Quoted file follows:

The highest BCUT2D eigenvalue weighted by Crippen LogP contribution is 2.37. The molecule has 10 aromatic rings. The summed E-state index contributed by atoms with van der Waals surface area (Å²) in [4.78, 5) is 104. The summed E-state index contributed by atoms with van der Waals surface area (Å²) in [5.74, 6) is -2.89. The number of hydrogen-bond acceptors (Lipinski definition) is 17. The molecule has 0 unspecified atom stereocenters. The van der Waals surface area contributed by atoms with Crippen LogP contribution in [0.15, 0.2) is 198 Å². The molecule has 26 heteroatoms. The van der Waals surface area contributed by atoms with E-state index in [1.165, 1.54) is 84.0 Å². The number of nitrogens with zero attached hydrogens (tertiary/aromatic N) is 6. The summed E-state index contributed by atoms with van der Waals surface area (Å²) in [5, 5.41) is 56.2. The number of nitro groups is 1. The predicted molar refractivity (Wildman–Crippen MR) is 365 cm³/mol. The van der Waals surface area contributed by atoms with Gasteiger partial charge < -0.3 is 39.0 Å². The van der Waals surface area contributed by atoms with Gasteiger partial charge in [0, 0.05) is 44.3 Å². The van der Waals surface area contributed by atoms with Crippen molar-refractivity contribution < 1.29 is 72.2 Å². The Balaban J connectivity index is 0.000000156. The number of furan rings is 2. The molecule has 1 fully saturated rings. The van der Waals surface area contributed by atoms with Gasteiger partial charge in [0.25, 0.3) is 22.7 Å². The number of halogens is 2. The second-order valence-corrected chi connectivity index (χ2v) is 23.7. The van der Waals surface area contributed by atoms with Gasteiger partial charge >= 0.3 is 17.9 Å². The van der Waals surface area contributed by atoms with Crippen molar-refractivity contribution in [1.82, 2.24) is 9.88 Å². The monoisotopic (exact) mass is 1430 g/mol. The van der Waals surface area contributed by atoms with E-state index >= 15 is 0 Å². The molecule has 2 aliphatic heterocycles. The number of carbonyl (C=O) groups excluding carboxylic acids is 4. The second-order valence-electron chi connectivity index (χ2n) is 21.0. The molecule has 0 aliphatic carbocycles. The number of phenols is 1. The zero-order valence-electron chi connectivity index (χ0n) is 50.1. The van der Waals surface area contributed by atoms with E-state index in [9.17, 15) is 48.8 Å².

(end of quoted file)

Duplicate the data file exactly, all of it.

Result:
The highest BCUT2D eigenvalue weighted by Crippen LogP contribution is 2.37. The molecule has 10 aromatic rings. The summed E-state index contributed by atoms with van der Waals surface area (Å²) in [4.78, 5) is 104. The summed E-state index contributed by atoms with van der Waals surface area (Å²) in [5.74, 6) is -2.89. The number of hydrogen-bond acceptors (Lipinski definition) is 17. The molecule has 0 unspecified atom stereocenters. The van der Waals surface area contributed by atoms with Crippen LogP contribution in [0.15, 0.2) is 198 Å². The molecule has 26 heteroatoms. The van der Waals surface area contributed by atoms with E-state index in [1.165, 1.54) is 84.0 Å². The number of nitrogens with zero attached hydrogens (tertiary/aromatic N) is 6. The summed E-state index contributed by atoms with van der Waals surface area (Å²) in [5, 5.41) is 56.2. The number of nitro groups is 1. The predicted molar refractivity (Wildman–Crippen MR) is 365 cm³/mol. The van der Waals surface area contributed by atoms with Gasteiger partial charge < -0.3 is 39.0 Å². The van der Waals surface area contributed by atoms with Gasteiger partial charge in [0, 0.05) is 44.3 Å². The van der Waals surface area contributed by atoms with Crippen molar-refractivity contribution < 1.29 is 72.2 Å². The Balaban J connectivity index is 0.000000156. The number of furan rings is 2. The molecule has 1 fully saturated rings. The van der Waals surface area contributed by atoms with Gasteiger partial charge in [0.25, 0.3) is 22.7 Å². The number of halogens is 2. The second-order valence-corrected chi connectivity index (χ2v) is 23.7. The van der Waals surface area contributed by atoms with Gasteiger partial charge >= 0.3 is 17.9 Å². The van der Waals surface area contributed by atoms with Crippen molar-refractivity contribution in [1.82, 2.24) is 9.88 Å². The monoisotopic (exact) mass is 1430 g/mol. The van der Waals surface area contributed by atoms with E-state index >= 15 is 0 Å². The molecule has 2 aliphatic heterocycles. The number of carbonyl (C=O) groups excluding carboxylic acids is 4. The second-order valence-electron chi connectivity index (χ2n) is 21.0. The molecule has 0 aliphatic carbocycles. The number of phenols is 1. The zero-order valence-electron chi connectivity index (χ0n) is 50.1. The van der Waals surface area contributed by atoms with E-state index in [9.17, 15) is 48.8 Å².